University Of Tasmania
141417 - A new paradigm for social license as a path to marine sustainability.pdf (228.12 kB)

A new paradigm for social license as a path to marine sustainability

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journal contribution
posted on 2023-05-24, 04:18 authored by Lisa Uffman-Kirsch, Benjamin RichardsonBenjamin Richardson, Elizabeth Van PuttenElizabeth Van Putten
Traditional marine governance can create inferior results. Management decisions customarily reflect fluctuating political priorities and formidable special-interest influence. Governments face distrust and conflicts of interest. Industries face fluctuating or confusing rules. Communities feel disenfranchised to affect change. The marine environment exhibits the impacts. While perceived harm to diverse values and priorities, disputed facts and legal questions create conflict, informed and empowered public engagement prepares governments to forge socially legitimate and environmentally acceptable decisions. Integrity, transparency and inclusiveness matter. This article examines positive contributions engaged communities can make to marine governance and relates it to social license. Social license suffers critique as vague and manufactured. Here its traditional understanding as extra-legal approval that communities give to resource choices is broadened to include a legally sanctioned power to deliberate—social license to engage. The starting hypothesis rests in the legal tradition designating oceans as public assets for which governments hold fiduciary duties of sustainable management benefiting current and future generations. The public trust doctrine houses this legal custom. A procedural due process right for engaged communities should stem from this public-asset classification and afford marine stakeholders standing to ensure management policy accords with doctrinal principles. The (free), prior, informed consent participation standard provides best practice for engaged decision-making. Building on theories from law, social, and political science, we suggest robust public deliberation provides marine use actors methods to earn and sustain their social license to operate, while governmental legitimacy is bolstered by assuring public engagement opportunities are available and protected with outcomes utilized.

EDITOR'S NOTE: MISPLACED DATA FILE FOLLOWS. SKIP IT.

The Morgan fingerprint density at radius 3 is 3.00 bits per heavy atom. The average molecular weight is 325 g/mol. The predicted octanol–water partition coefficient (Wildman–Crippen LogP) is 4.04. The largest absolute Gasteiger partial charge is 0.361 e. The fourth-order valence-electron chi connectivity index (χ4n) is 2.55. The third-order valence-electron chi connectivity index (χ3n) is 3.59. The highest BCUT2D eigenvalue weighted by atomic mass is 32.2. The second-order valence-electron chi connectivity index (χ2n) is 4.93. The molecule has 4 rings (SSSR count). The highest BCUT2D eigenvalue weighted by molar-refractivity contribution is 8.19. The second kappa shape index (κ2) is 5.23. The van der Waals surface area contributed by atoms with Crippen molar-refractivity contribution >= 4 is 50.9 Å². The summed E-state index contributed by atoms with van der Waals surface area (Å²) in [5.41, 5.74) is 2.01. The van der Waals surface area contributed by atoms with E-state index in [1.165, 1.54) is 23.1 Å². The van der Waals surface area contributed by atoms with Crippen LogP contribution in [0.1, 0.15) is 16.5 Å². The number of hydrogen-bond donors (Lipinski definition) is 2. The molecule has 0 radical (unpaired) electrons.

Publication title

Frontiers in Marine Science



Article number









Faculty of Law


Frontiers Research Foundation

Place of publication


Rights statement

Copyright 2020 Uffman-Kirsch, Richardson and van Putten. Licensed under Creative Commons Attribution 4.0 International (CC BY 4.0)

Repository Status

  • Open

Socio-economic Objectives

Assessment and management of coastal and estuarine ecosystems; Justice and the law not elsewhere classified